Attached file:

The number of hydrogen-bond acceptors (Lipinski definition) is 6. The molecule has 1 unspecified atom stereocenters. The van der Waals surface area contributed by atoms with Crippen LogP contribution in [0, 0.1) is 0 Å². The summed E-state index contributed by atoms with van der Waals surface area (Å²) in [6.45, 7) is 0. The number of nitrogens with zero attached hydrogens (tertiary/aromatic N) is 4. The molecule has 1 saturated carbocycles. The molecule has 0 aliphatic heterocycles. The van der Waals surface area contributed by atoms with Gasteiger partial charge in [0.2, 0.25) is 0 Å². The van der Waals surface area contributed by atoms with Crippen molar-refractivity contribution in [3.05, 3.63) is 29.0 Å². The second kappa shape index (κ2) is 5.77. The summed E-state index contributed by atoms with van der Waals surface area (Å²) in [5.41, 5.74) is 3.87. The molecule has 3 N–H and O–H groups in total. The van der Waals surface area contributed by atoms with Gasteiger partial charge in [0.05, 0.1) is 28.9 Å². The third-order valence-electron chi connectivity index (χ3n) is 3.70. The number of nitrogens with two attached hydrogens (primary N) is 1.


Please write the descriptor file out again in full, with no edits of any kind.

The number of hydrogen-bond acceptors (Lipinski definition) is 6. The molecule has 1 unspecified atom stereocenters. The van der Waals surface area contributed by atoms with Crippen LogP contribution in [0, 0.1) is 0 Å². The summed E-state index contributed by atoms with van der Waals surface area (Å²) in [6.45, 7) is 0. The number of nitrogens with zero attached hydrogens (tertiary/aromatic N) is 4. The molecule has 1 saturated carbocycles. The molecule has 0 aliphatic heterocycles. The van der Waals surface area contributed by atoms with Gasteiger partial charge in [0.2, 0.25) is 0 Å². The van der Waals surface area contributed by atoms with Crippen molar-refractivity contribution in [3.05, 3.63) is 29.0 Å². The second kappa shape index (κ2) is 5.77. The summed E-state index contributed by atoms with van der Waals surface area (Å²) in [5.41, 5.74) is 3.87. The molecule has 3 N–H and O–H groups in total. The van der Waals surface area contributed by atoms with Gasteiger partial charge in [0.05, 0.1) is 28.9 Å². The third-order valence-electron chi connectivity index (χ3n) is 3.70. The number of nitrogens with two attached hydrogens (primary N) is 1.